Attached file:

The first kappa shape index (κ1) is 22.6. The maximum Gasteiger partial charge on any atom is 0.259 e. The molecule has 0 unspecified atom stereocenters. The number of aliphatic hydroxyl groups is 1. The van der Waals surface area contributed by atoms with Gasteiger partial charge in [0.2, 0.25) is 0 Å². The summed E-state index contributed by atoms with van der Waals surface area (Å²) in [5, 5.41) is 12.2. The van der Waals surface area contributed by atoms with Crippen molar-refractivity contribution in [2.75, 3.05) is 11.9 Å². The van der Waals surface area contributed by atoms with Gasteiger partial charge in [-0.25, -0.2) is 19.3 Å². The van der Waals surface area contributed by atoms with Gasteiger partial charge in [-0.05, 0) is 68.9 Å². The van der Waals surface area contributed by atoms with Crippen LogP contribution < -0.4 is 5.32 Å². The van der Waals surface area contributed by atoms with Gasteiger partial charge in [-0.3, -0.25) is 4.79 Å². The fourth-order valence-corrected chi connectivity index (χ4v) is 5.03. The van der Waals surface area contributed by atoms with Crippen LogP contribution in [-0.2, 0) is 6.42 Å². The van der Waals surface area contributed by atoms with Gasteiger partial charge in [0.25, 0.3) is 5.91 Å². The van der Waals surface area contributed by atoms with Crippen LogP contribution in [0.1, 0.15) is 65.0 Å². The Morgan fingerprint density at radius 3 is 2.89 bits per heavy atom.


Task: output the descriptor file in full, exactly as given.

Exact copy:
The first kappa shape index (κ1) is 22.6. The maximum Gasteiger partial charge on any atom is 0.259 e. The molecule has 0 unspecified atom stereocenters. The number of aliphatic hydroxyl groups is 1. The van der Waals surface area contributed by atoms with Gasteiger partial charge in [0.2, 0.25) is 0 Å². The summed E-state index contributed by atoms with van der Waals surface area (Å²) in [5, 5.41) is 12.2. The van der Waals surface area contributed by atoms with Crippen molar-refractivity contribution in [2.75, 3.05) is 11.9 Å². The van der Waals surface area contributed by atoms with Gasteiger partial charge in [-0.25, -0.2) is 19.3 Å². The van der Waals surface area contributed by atoms with Gasteiger partial charge in [-0.05, 0) is 68.9 Å². The van der Waals surface area contributed by atoms with Crippen LogP contribution < -0.4 is 5.32 Å². The van der Waals surface area contributed by atoms with Gasteiger partial charge in [-0.3, -0.25) is 4.79 Å². The fourth-order valence-corrected chi connectivity index (χ4v) is 5.03. The van der Waals surface area contributed by atoms with Crippen LogP contribution in [-0.2, 0) is 6.42 Å². The van der Waals surface area contributed by atoms with Gasteiger partial charge in [0.25, 0.3) is 5.91 Å². The van der Waals surface area contributed by atoms with Crippen LogP contribution in [0.1, 0.15) is 65.0 Å². The Morgan fingerprint density at radius 3 is 2.89 bits per heavy atom.